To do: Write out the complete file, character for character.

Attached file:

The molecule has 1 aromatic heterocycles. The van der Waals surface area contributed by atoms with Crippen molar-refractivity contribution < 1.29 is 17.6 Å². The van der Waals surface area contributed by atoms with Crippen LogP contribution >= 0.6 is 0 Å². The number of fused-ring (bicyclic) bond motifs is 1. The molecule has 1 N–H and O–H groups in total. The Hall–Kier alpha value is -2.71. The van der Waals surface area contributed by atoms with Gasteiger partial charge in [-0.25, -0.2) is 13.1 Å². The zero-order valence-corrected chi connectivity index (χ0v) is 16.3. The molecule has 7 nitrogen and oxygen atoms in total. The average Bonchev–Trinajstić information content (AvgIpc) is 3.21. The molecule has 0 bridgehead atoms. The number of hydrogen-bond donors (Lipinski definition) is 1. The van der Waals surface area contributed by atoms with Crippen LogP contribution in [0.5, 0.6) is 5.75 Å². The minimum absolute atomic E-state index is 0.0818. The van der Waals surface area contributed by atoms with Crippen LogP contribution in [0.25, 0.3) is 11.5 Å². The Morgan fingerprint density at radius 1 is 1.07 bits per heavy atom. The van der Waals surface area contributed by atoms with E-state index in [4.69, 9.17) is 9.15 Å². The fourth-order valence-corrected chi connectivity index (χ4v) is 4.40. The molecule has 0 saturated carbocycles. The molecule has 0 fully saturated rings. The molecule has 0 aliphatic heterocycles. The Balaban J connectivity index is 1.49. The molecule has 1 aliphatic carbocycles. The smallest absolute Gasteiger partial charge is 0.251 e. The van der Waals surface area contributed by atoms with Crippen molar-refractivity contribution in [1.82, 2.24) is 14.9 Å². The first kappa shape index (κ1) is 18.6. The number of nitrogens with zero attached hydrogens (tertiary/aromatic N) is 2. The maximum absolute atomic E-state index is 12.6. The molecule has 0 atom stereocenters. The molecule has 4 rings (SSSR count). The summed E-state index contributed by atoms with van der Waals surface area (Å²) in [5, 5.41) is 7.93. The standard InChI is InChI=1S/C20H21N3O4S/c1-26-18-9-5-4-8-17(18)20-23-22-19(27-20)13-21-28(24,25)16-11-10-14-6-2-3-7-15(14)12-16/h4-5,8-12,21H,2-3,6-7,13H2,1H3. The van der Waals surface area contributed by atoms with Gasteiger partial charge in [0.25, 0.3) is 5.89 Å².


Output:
The molecule has 1 aromatic heterocycles. The van der Waals surface area contributed by atoms with Crippen molar-refractivity contribution < 1.29 is 17.6 Å². The van der Waals surface area contributed by atoms with Crippen LogP contribution >= 0.6 is 0 Å². The number of fused-ring (bicyclic) bond motifs is 1. The molecule has 1 N–H and O–H groups in total. The Hall–Kier alpha value is -2.71. The van der Waals surface area contributed by atoms with Gasteiger partial charge in [-0.25, -0.2) is 13.1 Å². The zero-order valence-corrected chi connectivity index (χ0v) is 16.3. The molecule has 7 nitrogen and oxygen atoms in total. The average Bonchev–Trinajstić information content (AvgIpc) is 3.21. The molecule has 0 bridgehead atoms. The number of hydrogen-bond donors (Lipinski definition) is 1. The van der Waals surface area contributed by atoms with Crippen LogP contribution in [0.5, 0.6) is 5.75 Å². The minimum absolute atomic E-state index is 0.0818. The van der Waals surface area contributed by atoms with Crippen LogP contribution in [0.25, 0.3) is 11.5 Å². The Morgan fingerprint density at radius 1 is 1.07 bits per heavy atom. The van der Waals surface area contributed by atoms with E-state index in [4.69, 9.17) is 9.15 Å². The fourth-order valence-corrected chi connectivity index (χ4v) is 4.40. The molecule has 0 saturated carbocycles. The molecule has 0 fully saturated rings. The molecule has 0 aliphatic heterocycles. The Balaban J connectivity index is 1.49. The molecule has 1 aliphatic carbocycles. The smallest absolute Gasteiger partial charge is 0.251 e. The van der Waals surface area contributed by atoms with Crippen molar-refractivity contribution in [1.82, 2.24) is 14.9 Å². The first kappa shape index (κ1) is 18.6. The number of nitrogens with zero attached hydrogens (tertiary/aromatic N) is 2. The maximum absolute atomic E-state index is 12.6. The molecule has 0 atom stereocenters. The molecule has 4 rings (SSSR count). The summed E-state index contributed by atoms with van der Waals surface area (Å²) in [5, 5.41) is 7.93. The standard InChI is InChI=1S/C20H21N3O4S/c1-26-18-9-5-4-8-17(18)20-23-22-19(27-20)13-21-28(24,25)16-11-10-14-6-2-3-7-15(14)12-16/h4-5,8-12,21H,2-3,6-7,13H2,1H3. The van der Waals surface area contributed by atoms with Gasteiger partial charge in [0.25, 0.3) is 5.89 Å².